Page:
Trellis-pulling and tax subtraction

Spent a good portion of yesterday out in the gardens–pulling the rest of the posts and cattle panels that formed the trellising in the east garden.  I’ll be putting some of it back up in the lower part of that garden before too long to support indeterminate tomatoes and pole beans.

The problem with keeping the trellising in one place for more than a couple of years, besides the obvious crop rotation issue, is that we have a lot of mulberry trees around the garden.  Birds eat the berries, perch on the trellises, and do what birds do.  In a short period of time, if you don’t cultivate closely, mulberry trees start growing right along the trellis line.

So, I cleaned up and detached the panels, with H helping me carry them up to their temporary storage spot, and then pulled all the posts.  It’s no wonder, with work like this, that my shoulders and chest circumference seem to grow a size during garden season (no gutter jokes, please).

Once the panels and posts were out, I raked all the old vines and detritus off the beds to allow for tilling to re-establish the beds along a better path-to-bed ratio that also puts them in line with the beds in the central garden, where I’ve seeded chickling vetch green manure as a cover crop.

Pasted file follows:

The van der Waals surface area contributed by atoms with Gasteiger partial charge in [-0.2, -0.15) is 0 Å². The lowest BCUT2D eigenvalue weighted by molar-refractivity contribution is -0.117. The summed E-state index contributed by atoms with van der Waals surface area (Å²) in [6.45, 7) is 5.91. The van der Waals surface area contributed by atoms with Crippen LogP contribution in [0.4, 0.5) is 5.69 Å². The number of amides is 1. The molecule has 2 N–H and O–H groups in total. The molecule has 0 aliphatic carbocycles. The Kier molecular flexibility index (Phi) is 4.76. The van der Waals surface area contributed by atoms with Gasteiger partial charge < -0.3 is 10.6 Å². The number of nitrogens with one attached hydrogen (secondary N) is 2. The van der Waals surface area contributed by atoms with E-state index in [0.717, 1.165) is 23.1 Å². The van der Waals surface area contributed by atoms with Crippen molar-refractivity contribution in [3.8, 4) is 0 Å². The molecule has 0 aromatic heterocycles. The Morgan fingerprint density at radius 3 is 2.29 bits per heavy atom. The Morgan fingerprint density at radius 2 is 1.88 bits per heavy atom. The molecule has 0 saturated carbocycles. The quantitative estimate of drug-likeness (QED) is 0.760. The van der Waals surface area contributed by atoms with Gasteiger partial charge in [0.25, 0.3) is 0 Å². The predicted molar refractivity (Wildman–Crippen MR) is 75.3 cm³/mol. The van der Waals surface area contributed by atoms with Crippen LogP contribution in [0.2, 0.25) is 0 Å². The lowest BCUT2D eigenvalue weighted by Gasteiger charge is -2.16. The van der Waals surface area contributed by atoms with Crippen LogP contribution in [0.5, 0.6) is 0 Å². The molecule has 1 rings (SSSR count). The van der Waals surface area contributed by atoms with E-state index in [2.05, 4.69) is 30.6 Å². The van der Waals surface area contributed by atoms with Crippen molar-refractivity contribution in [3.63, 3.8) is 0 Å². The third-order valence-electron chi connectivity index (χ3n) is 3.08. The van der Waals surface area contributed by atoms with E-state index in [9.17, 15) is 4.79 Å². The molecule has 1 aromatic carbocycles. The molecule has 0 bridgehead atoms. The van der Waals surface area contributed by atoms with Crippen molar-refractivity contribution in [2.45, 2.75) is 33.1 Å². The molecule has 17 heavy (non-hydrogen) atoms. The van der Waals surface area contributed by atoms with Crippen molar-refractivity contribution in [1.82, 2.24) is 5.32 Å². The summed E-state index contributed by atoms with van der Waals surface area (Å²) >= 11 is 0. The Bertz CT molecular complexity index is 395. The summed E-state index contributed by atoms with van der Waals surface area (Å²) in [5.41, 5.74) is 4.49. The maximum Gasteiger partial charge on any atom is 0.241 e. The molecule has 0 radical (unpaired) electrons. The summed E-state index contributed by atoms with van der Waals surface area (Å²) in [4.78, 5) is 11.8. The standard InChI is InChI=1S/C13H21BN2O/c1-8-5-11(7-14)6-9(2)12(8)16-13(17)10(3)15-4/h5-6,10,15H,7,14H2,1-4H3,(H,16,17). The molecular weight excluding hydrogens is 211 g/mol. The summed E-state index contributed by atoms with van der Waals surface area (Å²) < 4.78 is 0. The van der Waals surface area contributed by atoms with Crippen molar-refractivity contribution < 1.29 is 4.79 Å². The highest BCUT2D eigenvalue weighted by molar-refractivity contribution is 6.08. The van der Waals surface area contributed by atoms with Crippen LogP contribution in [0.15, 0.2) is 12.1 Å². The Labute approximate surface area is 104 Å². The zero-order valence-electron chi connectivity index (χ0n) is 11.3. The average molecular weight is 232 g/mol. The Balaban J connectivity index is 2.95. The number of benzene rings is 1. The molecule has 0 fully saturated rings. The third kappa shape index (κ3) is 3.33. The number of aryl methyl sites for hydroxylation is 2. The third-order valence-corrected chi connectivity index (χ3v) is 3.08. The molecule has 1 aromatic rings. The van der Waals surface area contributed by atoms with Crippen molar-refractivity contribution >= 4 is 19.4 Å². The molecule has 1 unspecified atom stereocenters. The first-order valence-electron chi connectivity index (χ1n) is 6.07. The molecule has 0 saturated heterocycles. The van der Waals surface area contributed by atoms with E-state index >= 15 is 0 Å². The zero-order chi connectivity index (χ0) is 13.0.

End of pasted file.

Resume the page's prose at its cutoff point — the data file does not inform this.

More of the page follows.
A couple of USD students came out in the afternoon to do a local foods interview, and we took about an hour talking to them.  It was too sunny to shoot video–nice because I gave up the idea of wearing makeup out in the garden, and didn’t want to look like Nixon in the Kennedy debates.

Once they left, I transplanted two flats of Talon yellow onions into one of the last three unplanted beds in the west garden.  Watered everything, and called it a day.

This morning I’m working on locating a tax subtraction worksheet for our farmers market vendors selling to EBT clients.  Because most market vendors sell goods with the sales tax already included (to avoid having to bring a large amount of change), they’re going to need an easy way to figure out the price without tax to sell to EBT clients.

Some states have already put together these worksheets, and Sandy at SD Dept. of Social Services is looking at other state’s websites to see what she can come up with.  I called SD Dept. of Revenue and learned the simple formula to subtract the tax with a 6% rate, but our state does not have a handy table.

It’s kind of exciting to be the first market in SD going through the whole of this process and identifying key pieces of information and infrastructure needed to make it easier for us and those who come after us.

Today I’m probably stuck here in town–Earth Day and I can’t be at the farm!–but I’m waiting for Federal Express to deliver our shiny new wireless POS device.  That’s the major purchase in this process, and they won’t just leave it on the doorstep.

Tonight is the Dakota Rural Action Evening of Green local foods meal and launch of the 2nd edition of the SD Local Foods Directory.  Hopefully, the POS device will come before we need to take off to spend the evening in Brookings with our fellows producers and friends.

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